February 13, 2011


I continued the basic scenery and detailing of the area from Clairborne Creek to Falmouth. My objective is to have this portion of the layout completely sceniced before moving on to the new sections.  I now have the first layer of scenery on this complete area.  Now comes the fun part! Here are some in-progress photos.

We decided to name the fort "Battery Schaefer" in honor of our departed friend Matt Schaefer.

The figure standing in front of the bomb proof
is a converted Tamiya WWII tank mechanic. The inset
shows the before appearance
I painted about 20 figures to populate the battery.  I had these figures on hand. They started out as a CSA battery of the Washington Artillery. I repainted parts of the uniforms to make them resemble Union gunners. Most of these  figures are in firing poses probably a bit too energetic for training, but I have them and they are nice castings. So the idea is that the unit is drilling on two guns, while other gunners are lounging and watching the the trains roll by.  I saw a report that discussed how the artillery unit guarding Accokeek Bridge drilled and did target practice each day so this is possible.

I converted a Tamiya 1/48th scale German tank mechanic to an ACW gunner figure standing by the bomb proof waiting for ammo. This figure helps transition the forced perspective to the smaller 1/56th scale gun position. The flag is a stand-in until I can get the proper flag. It's from the 10th NY a zouave unit that was stationed in this area at this time. I have a bunch of 28mm and 40mm zouave castings, but they are charging and are not appropriate for my winter quarters scenes. I also learned that one of my favorite regiments, the 5th NY was stationed at Brook. I have scratch built and painted a bunch of 5th NY zouave figures in 54mm scale See this link for dioramas of those figures.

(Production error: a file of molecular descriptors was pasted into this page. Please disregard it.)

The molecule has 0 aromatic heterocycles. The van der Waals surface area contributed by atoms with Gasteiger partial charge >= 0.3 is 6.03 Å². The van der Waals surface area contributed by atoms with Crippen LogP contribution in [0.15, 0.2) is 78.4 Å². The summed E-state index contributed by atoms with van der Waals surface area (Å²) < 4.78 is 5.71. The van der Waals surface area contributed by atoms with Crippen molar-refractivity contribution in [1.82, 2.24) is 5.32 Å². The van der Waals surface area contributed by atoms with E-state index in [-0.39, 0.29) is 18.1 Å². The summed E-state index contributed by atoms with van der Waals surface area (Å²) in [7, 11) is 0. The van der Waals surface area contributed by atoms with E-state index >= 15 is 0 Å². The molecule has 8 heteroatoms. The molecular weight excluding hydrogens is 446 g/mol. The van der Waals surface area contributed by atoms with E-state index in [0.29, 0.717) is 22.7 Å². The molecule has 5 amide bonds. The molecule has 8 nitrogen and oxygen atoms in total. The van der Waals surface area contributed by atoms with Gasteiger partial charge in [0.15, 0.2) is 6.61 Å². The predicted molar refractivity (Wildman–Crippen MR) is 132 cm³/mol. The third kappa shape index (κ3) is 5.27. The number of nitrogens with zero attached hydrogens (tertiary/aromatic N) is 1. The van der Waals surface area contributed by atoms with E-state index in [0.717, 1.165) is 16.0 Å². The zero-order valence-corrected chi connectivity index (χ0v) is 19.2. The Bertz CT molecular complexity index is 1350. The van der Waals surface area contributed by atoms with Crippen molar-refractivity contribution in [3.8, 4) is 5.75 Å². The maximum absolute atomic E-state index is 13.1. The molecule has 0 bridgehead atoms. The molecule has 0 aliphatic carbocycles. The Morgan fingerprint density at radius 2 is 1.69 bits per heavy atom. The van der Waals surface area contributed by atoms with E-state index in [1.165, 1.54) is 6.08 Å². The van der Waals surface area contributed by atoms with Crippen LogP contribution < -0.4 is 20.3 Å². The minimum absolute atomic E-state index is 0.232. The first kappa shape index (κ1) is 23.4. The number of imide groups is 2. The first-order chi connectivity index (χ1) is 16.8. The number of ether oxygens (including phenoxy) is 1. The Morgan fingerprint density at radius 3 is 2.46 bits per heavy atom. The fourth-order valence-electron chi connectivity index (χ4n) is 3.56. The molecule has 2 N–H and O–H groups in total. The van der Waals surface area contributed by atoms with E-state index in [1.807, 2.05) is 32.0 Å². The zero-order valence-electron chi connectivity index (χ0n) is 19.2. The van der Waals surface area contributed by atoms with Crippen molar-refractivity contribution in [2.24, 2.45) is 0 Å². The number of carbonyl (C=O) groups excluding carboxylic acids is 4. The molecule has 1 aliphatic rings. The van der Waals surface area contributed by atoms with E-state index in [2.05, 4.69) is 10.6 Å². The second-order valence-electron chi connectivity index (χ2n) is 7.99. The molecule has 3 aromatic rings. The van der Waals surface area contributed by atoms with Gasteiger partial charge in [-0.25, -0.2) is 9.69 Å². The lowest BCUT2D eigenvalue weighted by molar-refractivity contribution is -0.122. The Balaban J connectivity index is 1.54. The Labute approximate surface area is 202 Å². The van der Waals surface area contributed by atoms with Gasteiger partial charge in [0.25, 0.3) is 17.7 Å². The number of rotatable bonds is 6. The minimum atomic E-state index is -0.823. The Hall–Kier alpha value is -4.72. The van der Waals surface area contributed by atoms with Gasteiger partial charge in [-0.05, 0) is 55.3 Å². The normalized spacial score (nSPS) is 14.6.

I have the Provost Marshall reports that detail the works at Aquia, Brook and Potomac Creek. The reports list the units assigned to guard them and the artillery they have. I have no record of actual works at Falmouth, but there are photos showing artillery dug-in on the ridge over looking Fredericksburg across the Rappahannock River that is near by.  So I based my entrenchments on those.

The Falmouth engine terminal area after the base coat of scenic ground cover.  I have lots of detail yet to add to this scene,

I added a line of entrenchments  and chevaux-de-frise between Falmouth and Clairborne Creek.
The chevaux-de-frise is a civil war era  
obstacle that is movable. In the time of danger the
they can be swung across the tracks to bar entry. In the background two sections of artillery are drilling. 

Unloading boxes of Army Bread. The boxes are laser cut to the actual size  and have markings of the
Union Baking Company in Baltimore MD. I built the freight platform shown here. A larger version still needs to be
built to the right of the tracks. I'm still tweaking the final design of the hardtack boxes. I need lots of them. 

Here is the finished Creek scene. I added a coat of acrylic gloss gel to the two part resin. This left too many brush marks, so I gave it three more coats of clear acrylic gloss.

The three tall trees are Loblolly pines. The large trees help make the overall scene appear bigger by
 compartmenting the view. Now the Battery Schaefer looks further away when you look down the length
of the room as you must peer through trees to see it.   I like how the limbs overhang the tracks.

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